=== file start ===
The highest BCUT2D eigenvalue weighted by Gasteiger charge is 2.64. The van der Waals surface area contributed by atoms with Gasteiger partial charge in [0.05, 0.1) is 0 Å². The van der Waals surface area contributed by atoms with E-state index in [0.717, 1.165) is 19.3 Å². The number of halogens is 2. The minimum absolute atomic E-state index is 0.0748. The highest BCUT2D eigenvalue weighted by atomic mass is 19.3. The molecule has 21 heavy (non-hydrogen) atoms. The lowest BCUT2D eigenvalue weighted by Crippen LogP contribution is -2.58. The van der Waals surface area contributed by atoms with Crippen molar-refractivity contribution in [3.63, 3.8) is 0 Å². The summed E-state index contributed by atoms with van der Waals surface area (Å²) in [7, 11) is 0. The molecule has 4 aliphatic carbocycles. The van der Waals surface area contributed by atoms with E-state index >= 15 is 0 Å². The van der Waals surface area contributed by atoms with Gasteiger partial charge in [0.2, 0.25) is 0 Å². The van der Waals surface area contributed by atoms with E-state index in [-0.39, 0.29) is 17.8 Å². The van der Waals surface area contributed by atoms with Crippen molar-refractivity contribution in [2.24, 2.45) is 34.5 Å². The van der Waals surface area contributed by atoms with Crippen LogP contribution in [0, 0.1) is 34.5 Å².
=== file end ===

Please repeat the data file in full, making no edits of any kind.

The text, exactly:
The highest BCUT2D eigenvalue weighted by Gasteiger charge is 2.64. The van der Waals surface area contributed by atoms with Gasteiger partial charge in [0.05, 0.1) is 0 Å². The van der Waals surface area contributed by atoms with E-state index in [0.717, 1.165) is 19.3 Å². The number of halogens is 2. The minimum absolute atomic E-state index is 0.0748. The highest BCUT2D eigenvalue weighted by atomic mass is 19.3. The molecule has 21 heavy (non-hydrogen) atoms. The lowest BCUT2D eigenvalue weighted by Crippen LogP contribution is -2.58. The van der Waals surface area contributed by atoms with Crippen molar-refractivity contribution in [3.63, 3.8) is 0 Å². The summed E-state index contributed by atoms with van der Waals surface area (Å²) in [7, 11) is 0. The molecule has 4 aliphatic carbocycles. The van der Waals surface area contributed by atoms with E-state index >= 15 is 0 Å². The van der Waals surface area contributed by atoms with Gasteiger partial charge in [0.2, 0.25) is 0 Å². The van der Waals surface area contributed by atoms with E-state index in [-0.39, 0.29) is 17.8 Å². The van der Waals surface area contributed by atoms with Crippen molar-refractivity contribution in [2.24, 2.45) is 34.5 Å². The van der Waals surface area contributed by atoms with Crippen LogP contribution in [0, 0.1) is 34.5 Å².